A state-sponsored evaluation of Texas' Title V programs completed in September 2004 and released this month, revealed an increase in sexual activity following the implementation of abstinence-only-until-marriage programs in Texas. The Texas Department of State Health Services contracted with Texas A&M University to conduct a multi-phase evaluation designed to increase understanding of the state's Title V "abstinence education" program.
Five "abstinence education" contractors in Texas volunteered to participate in this phase of the study. Those students participating in these contractors' programs who received parental permission responded to questionnaires prior to participation and directly following participation in an abstinence-only-until-marriage program.
Among other factors, the evaluation assessed student's sexual behaviors following their participation in abstinence-only-until-marriage programs and sought to examine "factors that have been previously identified as associated with adolescents' intention to remain abstinent…and to detect whether abstinence education programs impact these factors and/or youth's self-reported abstinent behavior."1
Analysis of the data revealed that both the middle and high school study groups showed "no significant changes" in the percentage of students "pledging not to have sex before marriage."2 In addition, the analysis revealed that the percentage of students reporting having ever engaged in sexual intercourse increased for nearly all ages between 13 and 17 by post-test. Notably, prior to participating in an abstinence-only-until-marriage program, 23 percent of ninth grade girls had engaged in sexual intercourse; following the program, 29 percent of the same age group reported having engaged in sexual intercourse. In addition, tenth grade boys reporting sexual intercourse increased from 24 percent to 39 percent following abstinence-only-until-marriage instruction.3
The report notes that abstinence-only-until-marriage "programs appear to be operating without solid, statistical evidence of their effectiveness."4 A co-investigator for the study explained, "most of what we've discovered shows there's no evidence the large amount of money spent is having an effect."5 He went on to say, "we didn't see any strong indications these programs were having an impact in the direction desired…these programs seem to be much more concerned about politics than kids, and we need to get over that."6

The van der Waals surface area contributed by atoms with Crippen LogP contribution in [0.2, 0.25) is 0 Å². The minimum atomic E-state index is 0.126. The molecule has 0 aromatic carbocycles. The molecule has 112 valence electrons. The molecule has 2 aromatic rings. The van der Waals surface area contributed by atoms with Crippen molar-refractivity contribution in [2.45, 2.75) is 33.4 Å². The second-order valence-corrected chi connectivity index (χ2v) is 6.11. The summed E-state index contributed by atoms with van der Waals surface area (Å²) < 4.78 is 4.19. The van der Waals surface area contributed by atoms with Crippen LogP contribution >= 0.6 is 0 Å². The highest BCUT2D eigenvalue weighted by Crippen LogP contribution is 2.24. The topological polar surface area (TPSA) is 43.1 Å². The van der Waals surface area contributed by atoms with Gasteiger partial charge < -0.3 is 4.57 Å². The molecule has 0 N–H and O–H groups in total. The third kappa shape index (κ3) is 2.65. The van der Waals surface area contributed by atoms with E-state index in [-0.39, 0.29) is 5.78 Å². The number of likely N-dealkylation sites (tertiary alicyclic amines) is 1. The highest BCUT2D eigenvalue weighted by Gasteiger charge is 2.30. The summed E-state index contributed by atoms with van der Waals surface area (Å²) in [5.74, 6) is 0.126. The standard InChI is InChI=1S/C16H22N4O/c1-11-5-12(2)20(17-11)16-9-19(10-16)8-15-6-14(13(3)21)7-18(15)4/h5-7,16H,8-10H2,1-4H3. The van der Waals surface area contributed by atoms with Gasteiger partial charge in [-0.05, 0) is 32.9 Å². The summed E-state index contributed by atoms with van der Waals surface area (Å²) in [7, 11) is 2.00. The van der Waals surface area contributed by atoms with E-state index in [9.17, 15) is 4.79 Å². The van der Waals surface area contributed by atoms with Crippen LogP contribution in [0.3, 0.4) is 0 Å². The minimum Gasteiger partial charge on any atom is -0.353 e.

The report has gained attention as President Bush's Fiscal Year 2006 Budget calls for an 18.5% increase in funding for abstinence-only-until-marriage programming nationwide. The US government continues to increase funding for such programs, despite growing evidence of their ineffectiveness. A number of states in addition to Texas, including Arizona, Kansas, Minnesota, and Pennsylvania, evaluated their Title V abstinence-only-until-marriage programs and also found them to be ineffective. 7
Bill Smith, vice president for public policy at the Sexuality Information and Education Council of the U.S. stated, "With this study it is becoming even more clear, that ideologically driven programs get a pass when it comes to performance standards, and are allowed to continue despite a negative impact on young people." Smith continued, "this study conducted in the President's home state shows that these programs are failing and yet he still sees fit to continue the political gravy train at the expense of the health and well-being of our nation's youth."
- Patricia Goodson, et al. Abstinence Education Evaluation Phase 5: Technical Report (College Station, TX: Department of Health & Kinesiology - Texas A&M University, 2004), 12.
- Ibid., 170, 172. Emphasis included in original document.
- "Texas Teens Increased Sex After Abstinence Program," Reuters, 2 February 2005, accessed 17 February 2005, http://news.yahoo.com/news?tmpl=story&u=/nm/20050131/hl_nm/health_abstinence_texas_dc.
- Patricia Goodson, et al., 192.
- "Texas Teens Increased Sex After Abstinence Program."
- Fact Sheet: What the Research Says…, (DC: SIECUS, 2005) accessed 15 March 2005, http://www.siecus.org/policy/research_says.pdf.